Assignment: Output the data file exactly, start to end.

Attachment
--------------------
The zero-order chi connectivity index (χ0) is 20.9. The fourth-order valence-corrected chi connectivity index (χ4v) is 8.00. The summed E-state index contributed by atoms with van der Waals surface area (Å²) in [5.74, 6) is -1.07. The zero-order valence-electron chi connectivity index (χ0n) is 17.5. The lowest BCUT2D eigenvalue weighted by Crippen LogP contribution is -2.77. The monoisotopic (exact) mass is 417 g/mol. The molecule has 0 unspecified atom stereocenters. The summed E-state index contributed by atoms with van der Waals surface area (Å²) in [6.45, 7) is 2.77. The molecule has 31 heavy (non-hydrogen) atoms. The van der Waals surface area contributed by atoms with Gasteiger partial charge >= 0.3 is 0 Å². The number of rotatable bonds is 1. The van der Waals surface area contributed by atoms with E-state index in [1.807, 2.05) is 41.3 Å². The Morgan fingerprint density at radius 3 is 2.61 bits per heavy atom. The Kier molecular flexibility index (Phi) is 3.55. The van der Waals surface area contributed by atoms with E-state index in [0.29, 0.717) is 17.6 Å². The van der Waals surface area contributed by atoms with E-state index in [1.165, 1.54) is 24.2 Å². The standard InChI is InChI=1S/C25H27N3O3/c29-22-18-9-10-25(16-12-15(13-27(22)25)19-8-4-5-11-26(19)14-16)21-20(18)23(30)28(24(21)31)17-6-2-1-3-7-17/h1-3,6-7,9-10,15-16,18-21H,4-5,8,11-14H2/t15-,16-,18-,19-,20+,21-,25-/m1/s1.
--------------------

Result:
The zero-order chi connectivity index (χ0) is 20.9. The fourth-order valence-corrected chi connectivity index (χ4v) is 8.00. The summed E-state index contributed by atoms with van der Waals surface area (Å²) in [5.74, 6) is -1.07. The zero-order valence-electron chi connectivity index (χ0n) is 17.5. The lowest BCUT2D eigenvalue weighted by Crippen LogP contribution is -2.77. The monoisotopic (exact) mass is 417 g/mol. The molecule has 0 unspecified atom stereocenters. The summed E-state index contributed by atoms with van der Waals surface area (Å²) in [6.45, 7) is 2.77. The molecule has 31 heavy (non-hydrogen) atoms. The van der Waals surface area contributed by atoms with Gasteiger partial charge >= 0.3 is 0 Å². The number of rotatable bonds is 1. The van der Waals surface area contributed by atoms with E-state index in [1.807, 2.05) is 41.3 Å². The Morgan fingerprint density at radius 3 is 2.61 bits per heavy atom. The Kier molecular flexibility index (Phi) is 3.55. The van der Waals surface area contributed by atoms with E-state index in [0.29, 0.717) is 17.6 Å². The van der Waals surface area contributed by atoms with E-state index in [1.165, 1.54) is 24.2 Å². The standard InChI is InChI=1S/C25H27N3O3/c29-22-18-9-10-25(16-12-15(13-27(22)25)19-8-4-5-11-26(19)14-16)21-20(18)23(30)28(24(21)31)17-6-2-1-3-7-17/h1-3,6-7,9-10,15-16,18-21H,4-5,8,11-14H2/t15-,16-,18-,19-,20+,21-,25-/m1/s1.